Later on came the speeches, all of them good. When it was A’s turn to speak she said all the conventional things, but finished by speaking of mum. She’s not here tonight, but will be watching keenly, she said. She spoke of their close bond and how sad she was that she couldn’t be here in person. I listened, unsurprised that A had made reference to mum, and moved by it. I missed mum again in the recollection, my eyes feeling with tears. Then A finished her speech by saying that Sandy’s son was here tonight in her place, and how happy she was that I could be there. Eyes turned to me. Someone patted my shoulder. I felt unaccountably proud.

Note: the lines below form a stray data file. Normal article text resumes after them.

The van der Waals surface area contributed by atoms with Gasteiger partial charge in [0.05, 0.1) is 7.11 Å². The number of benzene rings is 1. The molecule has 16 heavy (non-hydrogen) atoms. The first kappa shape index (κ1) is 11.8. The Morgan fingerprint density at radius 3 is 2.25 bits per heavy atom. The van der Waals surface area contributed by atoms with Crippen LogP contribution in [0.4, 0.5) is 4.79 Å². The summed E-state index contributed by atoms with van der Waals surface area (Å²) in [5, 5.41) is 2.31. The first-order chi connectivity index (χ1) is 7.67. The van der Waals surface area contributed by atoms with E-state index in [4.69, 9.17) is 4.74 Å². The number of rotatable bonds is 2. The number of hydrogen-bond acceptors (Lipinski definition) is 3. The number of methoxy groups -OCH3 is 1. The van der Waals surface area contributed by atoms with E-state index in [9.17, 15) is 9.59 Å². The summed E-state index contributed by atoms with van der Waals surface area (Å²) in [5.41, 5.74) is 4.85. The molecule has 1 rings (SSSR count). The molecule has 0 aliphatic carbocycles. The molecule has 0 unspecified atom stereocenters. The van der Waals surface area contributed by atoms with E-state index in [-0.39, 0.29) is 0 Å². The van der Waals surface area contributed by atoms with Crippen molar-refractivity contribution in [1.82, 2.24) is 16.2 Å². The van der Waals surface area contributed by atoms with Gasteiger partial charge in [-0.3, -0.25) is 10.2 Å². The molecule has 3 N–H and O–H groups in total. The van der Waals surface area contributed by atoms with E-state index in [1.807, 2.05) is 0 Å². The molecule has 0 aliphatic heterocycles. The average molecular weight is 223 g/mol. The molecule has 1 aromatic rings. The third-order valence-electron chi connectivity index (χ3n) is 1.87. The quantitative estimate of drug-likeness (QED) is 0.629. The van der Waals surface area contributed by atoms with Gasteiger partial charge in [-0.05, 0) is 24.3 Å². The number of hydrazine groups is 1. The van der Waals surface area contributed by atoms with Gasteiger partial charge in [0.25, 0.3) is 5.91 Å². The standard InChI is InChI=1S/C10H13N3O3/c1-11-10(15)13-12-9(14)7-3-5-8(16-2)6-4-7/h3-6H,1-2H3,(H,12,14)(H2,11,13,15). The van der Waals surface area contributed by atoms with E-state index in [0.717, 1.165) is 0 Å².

Later I danced. The band was some remnant of Mondo Rock, Ross Wilson out front belting out familiar tunes, and by his side Eric McCusker playing guitar to many songs he had written. They were great, and a great choice. Everyone knew Eagle Rock and danced to it, and the Mondo Rock songs, Cool World, and my favourite, State of the Heart.

I left early, tired, weary, perhaps a little emotionally overdrawn. I declined the invitation to join them the next day at their Sorrento pad – I had to get back.

I was glad I went, for me, and for mum, as well as A. I’m happy to be the person A wants me to be – some embodiment of the great affection she had for mum. It costs me nothing, and doing it I feel like I represent mum. I want to do that well.

In the end that’s why I accepted the offer of their Sorrento property. We get caught up in trivial things. This is a gracious offer that gives pleasure to the person offering it. It’s something I need, and am sure will give great pleasure to both my friends and me. Why not?